Work on off-leash areas under way at Plum's Boyce Park
Allegheny County crews have begun work on off-leash areas for dogs in Boyce Park.
Crews removed outside fencing and planted grass this month at the old ballfield in Plum off New Texas Road.
“Everything’s moving forward and going really well,” county Chief Marketing Officer Kevin Evanto said. “We’ve been doing some preliminary work, and we are posting a bid on (Aug. 10) for new fencing for both of the off-leash areas.”
Bids are due back by Sept. 7, and could be awarded in October.
Evanto said crews will install a French drain in one of the dog parks, and both will have shelters and water sources for pets and their owners. Each park will have a section for large and small dogs.
“We’re hoping that one of those shelters would be constructed this year and the second, next year,” he said. “We’re hoping to have both areas completed and ready by next spring.”
Evanto said it is possible the first park could be open this year depending on construction and weather.
“That would be a nice bonus,” he said.
The county has two dog parks in North Park, two in South Park, one in White Oak and Hartwood Acres and may start one at Settlers Cabin next year.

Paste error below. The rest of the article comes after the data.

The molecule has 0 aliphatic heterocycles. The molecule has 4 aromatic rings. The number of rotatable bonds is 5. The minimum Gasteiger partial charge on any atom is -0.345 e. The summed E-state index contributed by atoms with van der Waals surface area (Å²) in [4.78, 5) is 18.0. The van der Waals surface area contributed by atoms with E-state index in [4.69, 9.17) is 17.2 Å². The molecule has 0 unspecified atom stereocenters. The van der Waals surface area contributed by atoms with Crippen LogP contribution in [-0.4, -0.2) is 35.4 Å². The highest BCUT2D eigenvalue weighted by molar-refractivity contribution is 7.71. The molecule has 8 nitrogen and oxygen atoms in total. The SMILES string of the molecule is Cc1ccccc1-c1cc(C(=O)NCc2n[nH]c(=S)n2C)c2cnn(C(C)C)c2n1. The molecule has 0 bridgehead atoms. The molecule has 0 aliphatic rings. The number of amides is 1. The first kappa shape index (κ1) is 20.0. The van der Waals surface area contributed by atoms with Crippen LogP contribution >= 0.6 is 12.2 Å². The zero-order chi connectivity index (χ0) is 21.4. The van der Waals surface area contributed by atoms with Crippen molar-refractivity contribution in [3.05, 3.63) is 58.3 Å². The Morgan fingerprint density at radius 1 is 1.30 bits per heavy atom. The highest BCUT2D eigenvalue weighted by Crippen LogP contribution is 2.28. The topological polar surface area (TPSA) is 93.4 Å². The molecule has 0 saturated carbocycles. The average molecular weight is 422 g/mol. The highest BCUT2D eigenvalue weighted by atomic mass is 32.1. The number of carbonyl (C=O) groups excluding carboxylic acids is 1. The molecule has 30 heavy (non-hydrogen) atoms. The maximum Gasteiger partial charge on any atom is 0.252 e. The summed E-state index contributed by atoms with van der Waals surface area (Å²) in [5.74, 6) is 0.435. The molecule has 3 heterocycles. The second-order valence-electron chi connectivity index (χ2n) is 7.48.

The two Plum parks would be in rotation, meaning one would be open at a time to extend the life of each site.
“We think it’s going to be wildly popular,” Evanto said. “All the current off-leash areas that we have are very well used. Boyce absolutely deserves an off-leash area. We like to put them in where there’s need.”
Plum resident Allison Wade saw a need for a dog park in her town in March 2017 when she brought the idea forth and created a Facebook page, “Dog Park for Plum Borough,” which has more than 1,300 members.
Her group raised about $10,000 toward the project. The dog parks cost about $100,000 each.
Plum officials formally supported the project in June 2017 with a letter to the county and established a dog park fund account at S&T Bank. Since then, the borough and county approved an agreement to create the parks and split costs.
“I give a lot of credit to Allison,” borough Manager Michael Thomas said. “She really went out of her way with the fundraisers in addition to championing the park itself. Isn’t that the way government is supposed to work? Taxpayers are supposed to come with an issue or a concern, and their leadership is supposed to address it. I think that partnering with the county is the best possible solution.”
Wade was at the site Aug. 8 with her two Rottweilers: Axl, 8 months, and Apollo, 2.
“I’m really excited it’s actually happening,” she said. “It’s been a year and a half in the making. This summer went so fast, so I’m sure fall’s going to be here before we know it. It’s cool that everybody has a place to go. You think about all the people in this area who’ve had nowhere to take their dogs for forever. Having somewhere close to home that they can run off leash and play is a really cool thing for the community.”
People can still join Wade’s Facebook group and donate to its GoFundMe page.
Michael DiVittorio is a Tribune-Review staff writer. You can contact Michael at 412-871-2367, firstname.lastname@example.org or via Twitter @MikeJdiVittorio.